Bangladesh has recently been hit with an unprecedented surge in cases of the dengue disease, an illness spread by the Aedes mosquito. As the mosquito bites, a strand of the virus is transferred into the host. Once the host has been infected, early symptoms of high fevers, headaches, muscles and joint pain or nausea are possible, of which can develop into more severe symptoms of abdominal pains, bleeding gums and rapid breathing. This then hospitalises the patient.
Recently, the number of hospitalised patients due to the dengue virus has skyrocketed, as hospitals receive hundreds of patients every day, reaching a record of 2428 patients admitted in a single day. Almost 30,000 people have been infected with the virus, meaning that 0.02% of the country’s population is suffering from the virus. And this increase has caused an increase in the number of deaths.
However, confirming deaths from the virus is particularly difficult, as this requires a collection of blood samples from the infected patients, so knowing the exact death toll within the country is impossible. There are currently only 23 known dengue disease deaths, as stated by Meerjady Sabrina Flora, director of the Institute of Epidemiology Disease Control and Research, however, there are undoubtedly many more.
The number of cases is only continuing to grow. As the thousands of building sites across the city fill with water during the monsoon season, pools of stagnant water are created, and these become breeding grounds for mosquito larvae. This breeding is aided further by the semi-tropical conditions of the South Asian country. The combination of stagnant water and humidity within an urban landscape creates the perfect conditions for larvae growth. And these specific conditions can most be found at their peak in the capital, where 86% of the dengue cases are concentrated here. Therefore, as Bangladesh is the perfect place to harbour mosquito breeding, the spread of disease will forever continue unless successful prevention is put in place.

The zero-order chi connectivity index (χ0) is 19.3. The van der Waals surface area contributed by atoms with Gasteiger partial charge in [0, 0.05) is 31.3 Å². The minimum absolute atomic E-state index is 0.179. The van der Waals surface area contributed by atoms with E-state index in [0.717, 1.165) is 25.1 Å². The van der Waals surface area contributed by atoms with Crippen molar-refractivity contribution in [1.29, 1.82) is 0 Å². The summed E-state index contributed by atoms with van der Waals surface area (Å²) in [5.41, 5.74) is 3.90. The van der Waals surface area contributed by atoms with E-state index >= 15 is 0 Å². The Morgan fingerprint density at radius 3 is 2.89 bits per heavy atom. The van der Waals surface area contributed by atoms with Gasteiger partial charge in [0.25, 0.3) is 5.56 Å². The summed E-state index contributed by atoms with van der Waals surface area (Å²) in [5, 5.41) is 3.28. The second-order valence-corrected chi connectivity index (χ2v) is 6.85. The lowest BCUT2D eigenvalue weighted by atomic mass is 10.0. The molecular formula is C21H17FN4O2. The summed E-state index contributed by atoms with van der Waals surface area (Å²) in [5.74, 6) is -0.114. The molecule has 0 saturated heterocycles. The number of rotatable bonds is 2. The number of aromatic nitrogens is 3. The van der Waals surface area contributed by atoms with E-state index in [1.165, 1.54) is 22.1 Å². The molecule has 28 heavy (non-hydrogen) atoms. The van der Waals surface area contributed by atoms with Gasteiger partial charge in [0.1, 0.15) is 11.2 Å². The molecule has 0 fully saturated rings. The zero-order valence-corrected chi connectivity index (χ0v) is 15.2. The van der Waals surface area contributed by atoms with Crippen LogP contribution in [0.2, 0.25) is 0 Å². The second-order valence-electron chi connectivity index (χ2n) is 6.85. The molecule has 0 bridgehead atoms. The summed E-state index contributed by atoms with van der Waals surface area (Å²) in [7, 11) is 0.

The current prevention systems by Dhaka North and South City Corporations have so far proven ineffective. The insecticides and mosquito repellents being used are unsuccessful due to the sheer volume of Aedes mosquitoes within the area, and their most recent method of fogging has been deemed harmful to human health and is ineffective. All current methods of dengue prevention are therefore severely lacking in the face of a disease endemic.
The DNCC mayor Atiqul Islam has now consulted neighbouring Kolkata municipal corporation for advice in fighting the outbreak, as they have successfully controlled the disease. The communication between the two could help Bangladesh break out of their disease endemic, however, for now, the only method that can be used is raising awareness of the breeding grounds and of ways to destroy it.
By Grace Lea